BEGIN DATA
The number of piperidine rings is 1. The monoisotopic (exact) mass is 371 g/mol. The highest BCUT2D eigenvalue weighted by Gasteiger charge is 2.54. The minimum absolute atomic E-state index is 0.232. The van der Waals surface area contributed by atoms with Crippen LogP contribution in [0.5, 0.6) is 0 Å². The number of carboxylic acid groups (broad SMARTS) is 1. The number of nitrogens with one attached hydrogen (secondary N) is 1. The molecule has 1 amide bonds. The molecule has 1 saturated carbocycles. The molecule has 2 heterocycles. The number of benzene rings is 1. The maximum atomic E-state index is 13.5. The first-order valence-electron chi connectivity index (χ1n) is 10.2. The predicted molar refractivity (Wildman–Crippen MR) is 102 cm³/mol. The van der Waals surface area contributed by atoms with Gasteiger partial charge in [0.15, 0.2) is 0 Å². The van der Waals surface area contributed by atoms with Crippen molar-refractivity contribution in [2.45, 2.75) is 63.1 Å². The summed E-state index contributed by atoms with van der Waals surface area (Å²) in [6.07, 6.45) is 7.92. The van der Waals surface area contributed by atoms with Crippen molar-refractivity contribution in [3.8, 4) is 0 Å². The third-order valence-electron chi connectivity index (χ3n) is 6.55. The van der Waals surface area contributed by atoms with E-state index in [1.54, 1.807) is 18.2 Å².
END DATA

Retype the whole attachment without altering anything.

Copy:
The number of piperidine rings is 1. The monoisotopic (exact) mass is 371 g/mol. The highest BCUT2D eigenvalue weighted by Gasteiger charge is 2.54. The minimum absolute atomic E-state index is 0.232. The van der Waals surface area contributed by atoms with Crippen LogP contribution in [0.5, 0.6) is 0 Å². The number of carboxylic acid groups (broad SMARTS) is 1. The number of nitrogens with one attached hydrogen (secondary N) is 1. The molecule has 1 amide bonds. The molecule has 1 saturated carbocycles. The molecule has 2 heterocycles. The number of benzene rings is 1. The maximum atomic E-state index is 13.5. The first-order valence-electron chi connectivity index (χ1n) is 10.2. The predicted molar refractivity (Wildman–Crippen MR) is 102 cm³/mol. The van der Waals surface area contributed by atoms with Gasteiger partial charge in [0.15, 0.2) is 0 Å². The van der Waals surface area contributed by atoms with Crippen molar-refractivity contribution in [2.45, 2.75) is 63.1 Å². The summed E-state index contributed by atoms with van der Waals surface area (Å²) in [6.07, 6.45) is 7.92. The van der Waals surface area contributed by atoms with Crippen molar-refractivity contribution in [3.8, 4) is 0 Å². The third-order valence-electron chi connectivity index (χ3n) is 6.55. The van der Waals surface area contributed by atoms with E-state index in [1.54, 1.807) is 18.2 Å².